Listing ID: 80837
This is a very profitable install, service and repair contractor that covers the western United States. The business is relocatable or can continue to lease the facility in Eastern Idaho. This could be a great add on for another service or construction contractor. Seller financing is available.
- Asking Price: $2,220,000
- Cash Flow: $610,403
- Gross Revenue: $1,974,789
- EBITDA: N/A
- FF&E: $1,160,500
- Inventory: N/A
- Inventory Included: N/A
- Established: N/A
- Property Owned or Leased:N/A
- Property Included:N/A
- Building Square Footage:N/A
- Lot Size:N/A
- Total Number of Employees:7
- Furniture, Fixtures and Equipment:N/A
Why is the Current Owner Selling The Business?
There are all kinds of reasons why individuals resolve to sell operating businesses. Nevertheless, the genuine reason and the one they tell you may be 2 entirely different things. As an example, they may state "I have too many other commitments" or "I am retiring". For lots of sellers, these factors are valid. But, for some, these might just be justifications to try to hide the reality of altering demographics, increased competition, recent reduction in profits, or a range of other factors. This is why it is extremely essential that you not count totally on a vendor's word, but instead, make use of the vendor's answer together with your total due diligence. This will paint a much more sensible image of the business's existing scenario.
Existing Debts and Future Obligations
If the current entity is in debt, which lots of companies are, then you will have reason to consider this when valuating/preparing your deal. Lots of operating businesses take out loans with the purpose of covering items such as supplies, payroll, accounts payable, so on and so forth. Keep in mind that in some cases this can mean that profit margins are too tight. Many businesses fall into a revolving door of taking on debt as a way to pay back various other loans. Along with debts, there may additionally be future commitments to think about. There may be an outstanding lease on tools or the structure where the business resides. The business may have existing agreements with suppliers that must be fulfilled or might cause penalties if terminated early.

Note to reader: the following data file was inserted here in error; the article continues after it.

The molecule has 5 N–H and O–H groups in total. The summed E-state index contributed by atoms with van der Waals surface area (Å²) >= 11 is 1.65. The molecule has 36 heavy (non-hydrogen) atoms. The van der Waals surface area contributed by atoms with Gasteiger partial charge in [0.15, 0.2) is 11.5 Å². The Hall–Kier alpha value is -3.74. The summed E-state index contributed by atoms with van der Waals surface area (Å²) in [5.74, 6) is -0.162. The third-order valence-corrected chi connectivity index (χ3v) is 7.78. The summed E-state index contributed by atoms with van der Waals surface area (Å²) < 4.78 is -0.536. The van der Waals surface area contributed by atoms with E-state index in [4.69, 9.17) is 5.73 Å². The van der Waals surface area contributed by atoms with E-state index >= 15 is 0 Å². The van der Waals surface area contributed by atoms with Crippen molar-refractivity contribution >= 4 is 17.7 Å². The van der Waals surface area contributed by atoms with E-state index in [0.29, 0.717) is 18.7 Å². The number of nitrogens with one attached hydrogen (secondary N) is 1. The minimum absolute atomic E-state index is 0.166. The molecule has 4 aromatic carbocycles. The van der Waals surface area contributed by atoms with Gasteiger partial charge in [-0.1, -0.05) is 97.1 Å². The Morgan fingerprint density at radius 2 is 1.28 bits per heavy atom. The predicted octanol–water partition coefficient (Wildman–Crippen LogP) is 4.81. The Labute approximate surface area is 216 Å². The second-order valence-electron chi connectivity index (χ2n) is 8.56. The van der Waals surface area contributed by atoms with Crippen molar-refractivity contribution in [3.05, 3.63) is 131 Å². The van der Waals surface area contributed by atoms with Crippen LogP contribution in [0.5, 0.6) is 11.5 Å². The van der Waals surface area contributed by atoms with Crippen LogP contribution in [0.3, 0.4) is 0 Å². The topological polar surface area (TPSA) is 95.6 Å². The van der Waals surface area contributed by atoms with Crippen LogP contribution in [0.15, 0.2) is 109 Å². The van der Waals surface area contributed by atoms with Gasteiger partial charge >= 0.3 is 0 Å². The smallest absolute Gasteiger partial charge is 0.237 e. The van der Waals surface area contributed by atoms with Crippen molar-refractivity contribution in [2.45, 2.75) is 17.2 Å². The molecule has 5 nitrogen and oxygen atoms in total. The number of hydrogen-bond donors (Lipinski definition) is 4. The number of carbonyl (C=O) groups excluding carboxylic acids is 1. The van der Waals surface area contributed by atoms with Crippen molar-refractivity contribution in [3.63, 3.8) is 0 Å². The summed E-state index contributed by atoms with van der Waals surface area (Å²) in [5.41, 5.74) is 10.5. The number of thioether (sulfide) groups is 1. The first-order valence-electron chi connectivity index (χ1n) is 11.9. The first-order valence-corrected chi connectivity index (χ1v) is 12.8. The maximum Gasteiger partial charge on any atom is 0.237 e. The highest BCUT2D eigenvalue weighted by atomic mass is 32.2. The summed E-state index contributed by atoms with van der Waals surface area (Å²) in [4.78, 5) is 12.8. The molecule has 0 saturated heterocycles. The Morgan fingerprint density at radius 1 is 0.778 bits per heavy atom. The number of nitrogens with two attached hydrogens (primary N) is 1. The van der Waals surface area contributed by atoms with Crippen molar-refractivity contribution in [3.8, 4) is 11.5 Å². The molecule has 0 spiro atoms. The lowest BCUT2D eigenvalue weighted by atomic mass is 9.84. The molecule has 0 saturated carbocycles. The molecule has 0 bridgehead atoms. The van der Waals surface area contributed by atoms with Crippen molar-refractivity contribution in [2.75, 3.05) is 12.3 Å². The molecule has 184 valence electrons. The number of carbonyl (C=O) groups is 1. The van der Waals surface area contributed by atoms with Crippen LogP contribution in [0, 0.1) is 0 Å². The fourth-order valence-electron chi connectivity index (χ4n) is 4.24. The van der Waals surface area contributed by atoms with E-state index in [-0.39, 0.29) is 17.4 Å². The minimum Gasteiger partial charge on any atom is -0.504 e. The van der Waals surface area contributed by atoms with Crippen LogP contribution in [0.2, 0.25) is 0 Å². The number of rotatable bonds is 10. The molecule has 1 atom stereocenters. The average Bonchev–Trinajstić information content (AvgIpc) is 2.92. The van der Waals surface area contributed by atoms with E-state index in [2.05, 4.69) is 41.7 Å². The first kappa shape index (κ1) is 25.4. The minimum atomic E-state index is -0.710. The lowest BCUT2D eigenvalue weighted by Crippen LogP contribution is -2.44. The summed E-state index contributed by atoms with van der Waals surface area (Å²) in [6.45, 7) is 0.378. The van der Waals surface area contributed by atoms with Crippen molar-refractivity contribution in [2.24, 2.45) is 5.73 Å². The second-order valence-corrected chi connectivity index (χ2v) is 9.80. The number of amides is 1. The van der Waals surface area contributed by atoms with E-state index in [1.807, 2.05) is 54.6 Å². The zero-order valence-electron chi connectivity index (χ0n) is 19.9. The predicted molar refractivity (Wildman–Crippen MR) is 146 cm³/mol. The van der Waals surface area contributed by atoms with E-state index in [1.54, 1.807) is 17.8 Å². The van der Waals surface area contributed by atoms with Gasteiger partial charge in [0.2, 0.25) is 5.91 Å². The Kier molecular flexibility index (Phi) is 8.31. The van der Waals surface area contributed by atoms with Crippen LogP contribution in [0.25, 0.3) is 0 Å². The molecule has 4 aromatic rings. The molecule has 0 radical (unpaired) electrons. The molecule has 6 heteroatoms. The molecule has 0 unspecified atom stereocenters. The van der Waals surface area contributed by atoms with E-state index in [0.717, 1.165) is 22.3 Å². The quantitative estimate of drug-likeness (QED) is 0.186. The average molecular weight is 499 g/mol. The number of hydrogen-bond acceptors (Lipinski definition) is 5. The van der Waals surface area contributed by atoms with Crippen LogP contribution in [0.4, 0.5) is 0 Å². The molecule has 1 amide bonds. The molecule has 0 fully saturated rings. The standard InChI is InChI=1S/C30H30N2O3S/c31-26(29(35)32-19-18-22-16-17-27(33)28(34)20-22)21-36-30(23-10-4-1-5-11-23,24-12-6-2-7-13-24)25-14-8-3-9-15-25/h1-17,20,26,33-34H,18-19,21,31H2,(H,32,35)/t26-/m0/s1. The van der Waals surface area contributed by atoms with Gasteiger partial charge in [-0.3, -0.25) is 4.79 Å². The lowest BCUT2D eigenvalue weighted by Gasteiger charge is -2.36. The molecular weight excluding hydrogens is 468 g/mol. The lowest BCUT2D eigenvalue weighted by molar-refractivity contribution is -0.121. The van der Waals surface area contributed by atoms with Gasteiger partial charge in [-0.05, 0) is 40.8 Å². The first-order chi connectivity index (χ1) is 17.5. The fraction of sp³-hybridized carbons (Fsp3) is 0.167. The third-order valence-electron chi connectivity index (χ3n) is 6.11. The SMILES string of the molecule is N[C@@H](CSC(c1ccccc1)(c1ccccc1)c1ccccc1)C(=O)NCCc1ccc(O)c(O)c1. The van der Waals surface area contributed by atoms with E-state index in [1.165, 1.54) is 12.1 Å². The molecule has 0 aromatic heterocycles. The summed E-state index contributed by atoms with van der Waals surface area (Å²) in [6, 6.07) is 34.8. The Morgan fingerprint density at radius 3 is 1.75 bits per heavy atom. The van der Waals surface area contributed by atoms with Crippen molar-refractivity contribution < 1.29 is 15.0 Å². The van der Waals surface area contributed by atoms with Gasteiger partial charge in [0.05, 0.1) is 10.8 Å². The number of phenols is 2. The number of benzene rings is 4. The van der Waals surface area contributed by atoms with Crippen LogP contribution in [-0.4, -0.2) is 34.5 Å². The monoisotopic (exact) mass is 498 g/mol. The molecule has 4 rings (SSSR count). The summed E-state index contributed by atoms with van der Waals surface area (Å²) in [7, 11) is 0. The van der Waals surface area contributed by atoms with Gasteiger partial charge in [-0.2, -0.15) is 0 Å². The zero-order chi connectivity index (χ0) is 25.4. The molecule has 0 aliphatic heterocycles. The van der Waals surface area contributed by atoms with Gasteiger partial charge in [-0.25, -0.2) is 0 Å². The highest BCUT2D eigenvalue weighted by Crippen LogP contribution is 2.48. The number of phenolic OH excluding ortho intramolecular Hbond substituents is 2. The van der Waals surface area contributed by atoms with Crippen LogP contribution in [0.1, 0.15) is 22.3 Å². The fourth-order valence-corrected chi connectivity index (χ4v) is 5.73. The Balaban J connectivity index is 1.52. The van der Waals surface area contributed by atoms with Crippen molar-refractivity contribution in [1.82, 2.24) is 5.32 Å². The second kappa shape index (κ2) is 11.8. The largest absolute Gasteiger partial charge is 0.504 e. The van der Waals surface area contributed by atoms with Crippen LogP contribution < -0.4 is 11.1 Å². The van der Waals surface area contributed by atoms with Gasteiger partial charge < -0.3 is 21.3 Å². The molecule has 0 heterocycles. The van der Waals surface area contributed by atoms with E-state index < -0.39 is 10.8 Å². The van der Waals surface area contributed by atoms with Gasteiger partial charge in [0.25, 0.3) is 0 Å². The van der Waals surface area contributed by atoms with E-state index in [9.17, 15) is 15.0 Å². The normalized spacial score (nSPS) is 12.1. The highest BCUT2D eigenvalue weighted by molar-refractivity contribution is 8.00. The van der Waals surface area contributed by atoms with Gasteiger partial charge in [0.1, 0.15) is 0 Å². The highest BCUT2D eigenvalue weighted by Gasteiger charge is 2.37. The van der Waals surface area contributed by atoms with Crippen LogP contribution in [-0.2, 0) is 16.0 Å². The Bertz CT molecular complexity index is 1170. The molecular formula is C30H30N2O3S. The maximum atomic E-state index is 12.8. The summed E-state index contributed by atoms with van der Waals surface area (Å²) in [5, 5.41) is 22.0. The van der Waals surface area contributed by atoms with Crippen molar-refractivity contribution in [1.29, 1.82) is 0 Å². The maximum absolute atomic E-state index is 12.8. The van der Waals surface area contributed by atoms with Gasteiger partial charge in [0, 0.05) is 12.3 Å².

Understanding the Customer Base, Competition and Area Demographics
Exactly how do businesses in the area attract new clients? Often times, companies have repeat consumers, which create the core of their day-to-day profits. Certain factors such as new competitors growing up around the area, road construction, and also employee turnover can affect repeat clients and adversely influence future profits. One essential thing to think about is the area of the business. Is it in a highly trafficked shopping mall, or is it hidden from the highway? Certainly, the more people that see the business often, the higher the chance to develop a returning customer base. A last thought is the general area demographics. Is the business located in a densely inhabited city, or is it located on the outskirts of town? How might the neighborhood average household earnings influence future revenue potential?